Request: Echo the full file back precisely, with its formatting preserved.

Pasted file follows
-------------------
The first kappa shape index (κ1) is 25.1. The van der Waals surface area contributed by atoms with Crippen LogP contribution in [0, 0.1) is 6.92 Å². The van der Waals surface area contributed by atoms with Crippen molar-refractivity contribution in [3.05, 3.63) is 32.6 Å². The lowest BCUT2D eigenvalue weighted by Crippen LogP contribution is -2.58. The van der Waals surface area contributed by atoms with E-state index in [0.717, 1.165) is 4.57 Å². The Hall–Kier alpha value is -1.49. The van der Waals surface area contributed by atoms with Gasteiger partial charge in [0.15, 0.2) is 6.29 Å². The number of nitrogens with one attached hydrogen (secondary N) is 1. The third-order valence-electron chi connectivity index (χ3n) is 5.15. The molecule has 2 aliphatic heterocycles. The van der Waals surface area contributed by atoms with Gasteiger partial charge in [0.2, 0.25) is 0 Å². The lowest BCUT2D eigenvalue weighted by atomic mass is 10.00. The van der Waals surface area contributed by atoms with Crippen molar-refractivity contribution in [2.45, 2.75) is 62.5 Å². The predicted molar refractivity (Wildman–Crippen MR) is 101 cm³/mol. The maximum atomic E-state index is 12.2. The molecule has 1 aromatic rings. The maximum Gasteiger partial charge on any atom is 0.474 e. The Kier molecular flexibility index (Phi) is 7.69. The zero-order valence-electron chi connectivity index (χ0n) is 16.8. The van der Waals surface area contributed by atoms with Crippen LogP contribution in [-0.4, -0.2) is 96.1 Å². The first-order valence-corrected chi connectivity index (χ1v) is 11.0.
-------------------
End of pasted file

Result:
The first kappa shape index (κ1) is 25.1. The van der Waals surface area contributed by atoms with Crippen LogP contribution in [0, 0.1) is 6.92 Å². The van der Waals surface area contributed by atoms with Crippen molar-refractivity contribution in [3.05, 3.63) is 32.6 Å². The lowest BCUT2D eigenvalue weighted by Crippen LogP contribution is -2.58. The van der Waals surface area contributed by atoms with E-state index in [0.717, 1.165) is 4.57 Å². The Hall–Kier alpha value is -1.49. The van der Waals surface area contributed by atoms with Gasteiger partial charge in [0.15, 0.2) is 6.29 Å². The number of nitrogens with one attached hydrogen (secondary N) is 1. The third-order valence-electron chi connectivity index (χ3n) is 5.15. The molecule has 2 aliphatic heterocycles. The van der Waals surface area contributed by atoms with Gasteiger partial charge in [0.2, 0.25) is 0 Å². The lowest BCUT2D eigenvalue weighted by atomic mass is 10.00. The van der Waals surface area contributed by atoms with Crippen molar-refractivity contribution in [2.45, 2.75) is 62.5 Å². The predicted molar refractivity (Wildman–Crippen MR) is 101 cm³/mol. The maximum atomic E-state index is 12.2. The molecule has 1 aromatic rings. The maximum Gasteiger partial charge on any atom is 0.474 e. The Kier molecular flexibility index (Phi) is 7.69. The zero-order valence-electron chi connectivity index (χ0n) is 16.8. The van der Waals surface area contributed by atoms with Crippen LogP contribution in [-0.4, -0.2) is 96.1 Å². The first-order valence-corrected chi connectivity index (χ1v) is 11.0.